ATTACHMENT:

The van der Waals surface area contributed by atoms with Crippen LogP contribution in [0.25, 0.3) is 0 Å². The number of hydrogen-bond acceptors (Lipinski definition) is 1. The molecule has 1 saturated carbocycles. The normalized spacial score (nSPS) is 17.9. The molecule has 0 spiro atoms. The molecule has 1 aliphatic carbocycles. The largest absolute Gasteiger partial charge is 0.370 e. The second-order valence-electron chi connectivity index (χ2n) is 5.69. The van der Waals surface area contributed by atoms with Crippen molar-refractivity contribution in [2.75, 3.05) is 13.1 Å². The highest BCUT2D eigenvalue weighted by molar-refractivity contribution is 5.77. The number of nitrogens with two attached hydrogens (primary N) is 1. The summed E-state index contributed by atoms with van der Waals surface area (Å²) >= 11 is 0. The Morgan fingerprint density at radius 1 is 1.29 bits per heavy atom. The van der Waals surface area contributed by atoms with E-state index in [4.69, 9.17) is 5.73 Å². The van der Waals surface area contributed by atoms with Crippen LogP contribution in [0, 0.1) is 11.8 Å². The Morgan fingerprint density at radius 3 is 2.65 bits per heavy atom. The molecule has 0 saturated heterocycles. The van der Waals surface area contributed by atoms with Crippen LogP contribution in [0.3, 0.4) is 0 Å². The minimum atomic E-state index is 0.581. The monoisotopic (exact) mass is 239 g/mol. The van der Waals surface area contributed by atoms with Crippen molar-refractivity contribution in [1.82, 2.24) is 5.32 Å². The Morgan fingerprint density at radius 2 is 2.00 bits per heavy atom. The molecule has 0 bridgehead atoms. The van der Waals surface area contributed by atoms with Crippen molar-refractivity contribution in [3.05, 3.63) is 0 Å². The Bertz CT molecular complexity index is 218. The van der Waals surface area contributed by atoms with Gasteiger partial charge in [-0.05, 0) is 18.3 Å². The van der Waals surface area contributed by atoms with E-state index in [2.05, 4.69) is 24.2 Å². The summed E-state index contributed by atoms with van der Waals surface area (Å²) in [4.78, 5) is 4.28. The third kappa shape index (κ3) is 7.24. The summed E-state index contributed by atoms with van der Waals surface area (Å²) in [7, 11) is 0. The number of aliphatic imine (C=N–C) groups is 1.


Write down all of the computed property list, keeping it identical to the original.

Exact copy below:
The van der Waals surface area contributed by atoms with Crippen LogP contribution in [0.25, 0.3) is 0 Å². The number of hydrogen-bond acceptors (Lipinski definition) is 1. The molecule has 1 saturated carbocycles. The normalized spacial score (nSPS) is 17.9. The molecule has 0 spiro atoms. The molecule has 1 aliphatic carbocycles. The largest absolute Gasteiger partial charge is 0.370 e. The second-order valence-electron chi connectivity index (χ2n) is 5.69. The van der Waals surface area contributed by atoms with Crippen molar-refractivity contribution in [2.75, 3.05) is 13.1 Å². The highest BCUT2D eigenvalue weighted by molar-refractivity contribution is 5.77. The number of nitrogens with two attached hydrogens (primary N) is 1. The summed E-state index contributed by atoms with van der Waals surface area (Å²) >= 11 is 0. The Morgan fingerprint density at radius 1 is 1.29 bits per heavy atom. The van der Waals surface area contributed by atoms with E-state index in [4.69, 9.17) is 5.73 Å². The van der Waals surface area contributed by atoms with Crippen LogP contribution in [0, 0.1) is 11.8 Å². The Morgan fingerprint density at radius 3 is 2.65 bits per heavy atom. The molecule has 0 saturated heterocycles. The van der Waals surface area contributed by atoms with Crippen LogP contribution in [0.3, 0.4) is 0 Å². The minimum atomic E-state index is 0.581. The monoisotopic (exact) mass is 239 g/mol. The van der Waals surface area contributed by atoms with Crippen molar-refractivity contribution in [1.82, 2.24) is 5.32 Å². The Morgan fingerprint density at radius 2 is 2.00 bits per heavy atom. The molecule has 0 bridgehead atoms. The van der Waals surface area contributed by atoms with Crippen molar-refractivity contribution in [3.05, 3.63) is 0 Å². The Bertz CT molecular complexity index is 218. The van der Waals surface area contributed by atoms with Gasteiger partial charge in [-0.05, 0) is 18.3 Å². The van der Waals surface area contributed by atoms with E-state index in [2.05, 4.69) is 24.2 Å². The summed E-state index contributed by atoms with van der Waals surface area (Å²) in [4.78, 5) is 4.28. The third kappa shape index (κ3) is 7.24. The summed E-state index contributed by atoms with van der Waals surface area (Å²) in [7, 11) is 0. The number of aliphatic imine (C=N–C) groups is 1.